While “Dejection: An Ode” is ostensibly written as a description of thoughts evoked by an approaching storm, the poem also provides an overwhelmingly accurate description of the course and symptoms of depression. According to the book, by the time this poem was written, Coleridge was experiencing depression, and his condition is reflected in the wording and plot of “Dejection”. This ode is aptly named; it provides an in-depth view of the emotions experienced by sufferers of depression.
As a psychological disorder, depression can be most accurately described by a general sense of apathy—toward everything. Foods do not taste as good, activities are less appealing, and emotions are stifled. These feelings are pervasive and lead to people closing themselves away from the world-both physically and mentally. What is interesting about depression is that it is so hard for someone who has not either had it or studied it to understand. Often people who have the disease cannot adequately convey the intense effects depression has physically, mentally, and emotionally. This ode gives a face to the disease and offers a glimpse into the complex feelings and changes that make up “dejection”.
In the first ten lines, Col warns readers of a storm that will overtake the tranquility of the night (lines 2-6). He uses words such as unaroused, sobbing, and moans to describe the coming changes. He goes on to describe “a grief without a pang” and “no relief” (lines 21-23). The emotions Col describes are stark, unrelenting, and unipolar. The night once marked by tranquility gives way to one that leaves the author unaffected. Coleridge writes in lines 38-46, “I see, not feel how beautiful they are! / My genial spirits fail; / And what can these avail / To lift the smothering weight from off my breast? / It were a vain endeavor, / Though I should gaze forever / On that green light that lingers in the west: / I may not hope from outward forms to win / The passion and the life, whose fountains are within.” Here, Coleridge describes the inability to feel the passion of these objects. He can see beauty and knows of the life within the natural forms, but he cannot process and appreciate the sights before him.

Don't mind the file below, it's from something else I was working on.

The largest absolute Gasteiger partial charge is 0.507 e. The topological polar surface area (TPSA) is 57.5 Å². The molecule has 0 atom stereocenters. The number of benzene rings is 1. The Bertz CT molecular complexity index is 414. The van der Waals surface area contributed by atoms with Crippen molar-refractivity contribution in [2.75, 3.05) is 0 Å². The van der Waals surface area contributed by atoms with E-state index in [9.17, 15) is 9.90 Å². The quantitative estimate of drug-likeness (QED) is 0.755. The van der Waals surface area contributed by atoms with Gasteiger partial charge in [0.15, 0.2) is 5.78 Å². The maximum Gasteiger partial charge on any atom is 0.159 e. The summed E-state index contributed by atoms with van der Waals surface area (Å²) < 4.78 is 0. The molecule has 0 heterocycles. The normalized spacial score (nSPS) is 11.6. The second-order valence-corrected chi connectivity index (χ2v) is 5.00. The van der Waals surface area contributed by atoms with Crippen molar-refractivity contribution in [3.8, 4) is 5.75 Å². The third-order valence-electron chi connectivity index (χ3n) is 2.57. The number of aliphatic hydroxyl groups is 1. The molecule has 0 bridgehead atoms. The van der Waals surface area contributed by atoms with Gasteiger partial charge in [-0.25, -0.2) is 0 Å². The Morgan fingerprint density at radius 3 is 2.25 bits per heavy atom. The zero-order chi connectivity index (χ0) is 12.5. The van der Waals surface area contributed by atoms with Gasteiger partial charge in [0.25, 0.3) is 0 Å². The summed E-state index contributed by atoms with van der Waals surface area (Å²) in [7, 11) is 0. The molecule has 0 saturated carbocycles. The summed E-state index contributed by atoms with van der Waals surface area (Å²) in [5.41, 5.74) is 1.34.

Coleridge goes on to describe the changes necessary to reach a point where one completely lacks interest in the outside world. He theorizes that the soul emits a light with “ a sweet and potent voice” (lines 53-58). He calls this light “joy” and uses it to show the progression of his battle with dejection. Coleridge writes, “There was a time when, though my path was rough, / This joy within me dallied with distress, / And all misfortunes were but as the stuff / Whence Fancy made me dreams of happiness: / For hope grew round me, like the twining vine, / And fruits, and foliage, not my own, seemed mine” (lines 76-81). Like an advancing army, the feelings of distress war with joy initially—only to have an innate joy win out. However, many such skirmishes occur and wear down the narrator until all that remains is “Reality’s dark dream”. He writes in lines 82-94, “ But now afflictions bow me down to earth: / Nor care I that they rob me of my mirth, / But oh! Each visitation / Suspends what nature gave me at my birth, . . . / Till that which suits a part infects the whole.” This progression from a life filled with both joys and troubles into a life dominated by grief and afflictions perfectly captures changes one would experience when sliding gradually into depression.